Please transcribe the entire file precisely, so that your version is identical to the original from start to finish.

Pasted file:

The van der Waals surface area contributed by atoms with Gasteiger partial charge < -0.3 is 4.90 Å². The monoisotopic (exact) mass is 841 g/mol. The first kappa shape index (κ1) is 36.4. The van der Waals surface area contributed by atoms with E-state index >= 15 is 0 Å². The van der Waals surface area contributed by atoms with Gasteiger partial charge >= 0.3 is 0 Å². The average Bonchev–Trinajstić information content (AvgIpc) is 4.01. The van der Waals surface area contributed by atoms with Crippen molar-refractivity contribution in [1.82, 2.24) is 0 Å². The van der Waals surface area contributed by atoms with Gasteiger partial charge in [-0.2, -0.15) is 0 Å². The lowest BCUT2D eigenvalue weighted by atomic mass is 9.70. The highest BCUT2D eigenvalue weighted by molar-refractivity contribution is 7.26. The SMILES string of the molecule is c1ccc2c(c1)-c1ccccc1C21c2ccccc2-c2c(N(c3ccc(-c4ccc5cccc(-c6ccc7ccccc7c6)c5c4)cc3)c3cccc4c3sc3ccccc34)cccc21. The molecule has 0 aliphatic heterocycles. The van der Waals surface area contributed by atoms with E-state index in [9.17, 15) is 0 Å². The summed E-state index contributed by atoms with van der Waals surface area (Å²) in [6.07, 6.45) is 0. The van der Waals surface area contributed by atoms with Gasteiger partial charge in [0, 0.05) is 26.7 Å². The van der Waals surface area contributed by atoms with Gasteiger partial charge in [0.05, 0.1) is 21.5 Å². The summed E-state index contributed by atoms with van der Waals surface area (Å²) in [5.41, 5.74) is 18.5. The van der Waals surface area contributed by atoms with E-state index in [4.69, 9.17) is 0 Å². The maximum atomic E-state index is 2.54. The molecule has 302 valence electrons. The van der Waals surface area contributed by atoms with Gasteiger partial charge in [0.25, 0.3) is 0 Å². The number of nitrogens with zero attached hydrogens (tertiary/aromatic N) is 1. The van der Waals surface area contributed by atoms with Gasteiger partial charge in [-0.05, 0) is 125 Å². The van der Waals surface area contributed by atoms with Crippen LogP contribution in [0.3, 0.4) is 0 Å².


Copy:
The van der Waals surface area contributed by atoms with Gasteiger partial charge < -0.3 is 4.90 Å². The monoisotopic (exact) mass is 841 g/mol. The first kappa shape index (κ1) is 36.4. The van der Waals surface area contributed by atoms with E-state index >= 15 is 0 Å². The van der Waals surface area contributed by atoms with Gasteiger partial charge >= 0.3 is 0 Å². The average Bonchev–Trinajstić information content (AvgIpc) is 4.01. The van der Waals surface area contributed by atoms with Crippen molar-refractivity contribution in [1.82, 2.24) is 0 Å². The van der Waals surface area contributed by atoms with Gasteiger partial charge in [-0.2, -0.15) is 0 Å². The lowest BCUT2D eigenvalue weighted by atomic mass is 9.70. The highest BCUT2D eigenvalue weighted by molar-refractivity contribution is 7.26. The SMILES string of the molecule is c1ccc2c(c1)-c1ccccc1C21c2ccccc2-c2c(N(c3ccc(-c4ccc5cccc(-c6ccc7ccccc7c6)c5c4)cc3)c3cccc4c3sc3ccccc34)cccc21. The molecule has 0 aliphatic heterocycles. The van der Waals surface area contributed by atoms with E-state index in [9.17, 15) is 0 Å². The summed E-state index contributed by atoms with van der Waals surface area (Å²) in [6.07, 6.45) is 0. The van der Waals surface area contributed by atoms with Gasteiger partial charge in [0, 0.05) is 26.7 Å². The van der Waals surface area contributed by atoms with Gasteiger partial charge in [0.05, 0.1) is 21.5 Å². The summed E-state index contributed by atoms with van der Waals surface area (Å²) in [5.41, 5.74) is 18.5. The van der Waals surface area contributed by atoms with E-state index in [4.69, 9.17) is 0 Å². The maximum atomic E-state index is 2.54. The molecule has 302 valence electrons. The van der Waals surface area contributed by atoms with Gasteiger partial charge in [0.25, 0.3) is 0 Å². The number of nitrogens with zero attached hydrogens (tertiary/aromatic N) is 1. The van der Waals surface area contributed by atoms with Gasteiger partial charge in [-0.05, 0) is 125 Å². The van der Waals surface area contributed by atoms with Crippen LogP contribution in [0.3, 0.4) is 0 Å².